As a lesson to anyone looking, if you want it to maintain collector value do not change it. Rust is far better than re-blue. With the right technique rust can be minimized and then further rust stopped keeping it oiled.

So, yes you can shoot it as much as you want as it can be repaired if something breaks as you will not diminish the value.

Reloads would be best as modern ammunition is hotter than the original stuff and you could damage the gun requiring repairs that are worth more than the gun is.
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Old January 18, 2013, 05:16 PM   #11
DATL
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warningshot, that is HILARIOUS ha ha ha.

RC20, I appreciate your information. While I was already aware the monetary value of this pistol was negated by the rust/re-blue- I appreciate the info. The sentimental/heirloom value is all I covet. However, I did not think about being mindful of what ammo I shoot through this thing! Thanks!

I hate this thing got rusted, but once my father started battling cancer materialistic things just didn't concern him. Watches and guns- neglected. However cigars, old scotch, wine...stuff like that- now those were things he and I did not neglect ha ha ha

Thanks for the responses! I definitely feel better about using/shooting it now. I will keep it like it is mostly as it is. I am going to see about getting some light load ammo and keep shooting it.

I may see about purchasing a newer one to meddle with ( ie black duracoat, nice rubber grips, etc...) and CC from time to time. Ever since I took this thing out of my (DRY) safe it has really stayed on my mind how good it handles!
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Old January 18, 2013, 08:20 PM   #12
James K
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The reblue really negated any collector value, but it is still a very nice gun. Also, the holster is not for that Walther, it is for the P.27(t), the Czech Model 27.

FWIW, the eagle and 359 is the German army inspection/acceptance stamp, so the gun was used by the military. The 359 is the number assigned to the head of the WaffenAmt (WaA) inspection team at Walther. He remained there for the duration of the war.

Jim
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Old January 18, 2013, 11:58 PM   #13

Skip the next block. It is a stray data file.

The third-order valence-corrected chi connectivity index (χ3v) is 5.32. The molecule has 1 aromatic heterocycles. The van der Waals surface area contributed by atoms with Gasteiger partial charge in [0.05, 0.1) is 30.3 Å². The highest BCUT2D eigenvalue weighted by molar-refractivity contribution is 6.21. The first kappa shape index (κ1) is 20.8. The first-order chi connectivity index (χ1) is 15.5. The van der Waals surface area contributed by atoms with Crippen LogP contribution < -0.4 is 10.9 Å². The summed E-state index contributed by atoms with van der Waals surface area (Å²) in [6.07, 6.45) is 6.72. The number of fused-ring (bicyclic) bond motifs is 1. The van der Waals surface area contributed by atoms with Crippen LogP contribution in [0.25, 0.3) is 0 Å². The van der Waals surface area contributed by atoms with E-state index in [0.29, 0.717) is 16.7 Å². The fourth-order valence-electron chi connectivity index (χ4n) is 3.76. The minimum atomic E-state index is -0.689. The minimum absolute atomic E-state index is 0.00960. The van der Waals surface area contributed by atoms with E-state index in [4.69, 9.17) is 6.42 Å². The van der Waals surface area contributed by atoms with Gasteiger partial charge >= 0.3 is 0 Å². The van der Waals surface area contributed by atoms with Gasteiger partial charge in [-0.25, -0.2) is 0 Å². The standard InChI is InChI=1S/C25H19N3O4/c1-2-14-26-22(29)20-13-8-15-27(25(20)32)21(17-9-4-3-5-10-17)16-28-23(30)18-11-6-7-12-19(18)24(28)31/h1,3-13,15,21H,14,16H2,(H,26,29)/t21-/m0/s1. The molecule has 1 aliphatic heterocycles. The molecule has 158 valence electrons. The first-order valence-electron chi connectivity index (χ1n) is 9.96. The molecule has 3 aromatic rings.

DATL
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James K, thank you very much for the info! Even though I knew my granddad served during WWII in Germany, I always wondered if the gun was actually a military one. I wish Walther had a way you could punch in a serial number and see detailed information about it's service if any. That would be very cool- but I imagine the sheer volume of these pistols, and the fact that the records (if any existed) would be kept by the military over there not the gun manufacturer means it'll forever be unknown.
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Old January 19, 2013, 02:51 AM   #14
Ignition Override
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DATL: My late father-in-law began his 30-year career with the Army Quartermasters in WW2.
He volunteered to be attached to the 101st Airborne and was with them throughout the long campaigns.

When his unit went into southeastern Bavaria, John actually walked into Herman Goering's Haus, and 'liberated' several handguns.
At least you have a souvenir. I imagine that the officers had the first pick.

My late FIL traded Away his handguns soon after the war as rewards for various people who did him favors!
It would have been impossible to prove that he personally had these guns from Goering's Haus gestohlen.

Last edited by Ignition Override; January 19, 2013 at 04:21 AM.
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Old January 19, 2013, 02:59 AM   #15
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I have a older PPKS German made that my Father left me. I shoot it. I have replaced springs and the grips. This gun is never getting sold only passed down to the next generation.
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Old January 19, 2013, 10:31 AM   #16
lmccrock
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If I had an heirloom from my grandfather, I would take it out of the safe once a year on his birthday and shoot it. Clean it, put it back. Repeat.

Grandpa's guns were sold by an uncle after Grandpa died (nothing against guns, he needed the money). Either I or a cousin would have gladly snapped them up if we had known. They had little monetary value, but to us, priceless as heirlooms.
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Old January 19, 2013, 11:51 AM   #17
dajowi
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I'd shoot it with the kids. Makes more memories.
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Old January 19, 2013, 06:40 PM   #18
Bond007
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Function check it, shoot it sparingly with light ammo and enjoy it. But a Bersa or Makarov if you want to run it. I wouldn't want to lose that gun.
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Old January 19, 2013, 08:32 PM   #19
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As with most people on here, I would shoot it. Swap the grips and take it to a smith to let them give it a good fine tooth comb look at it.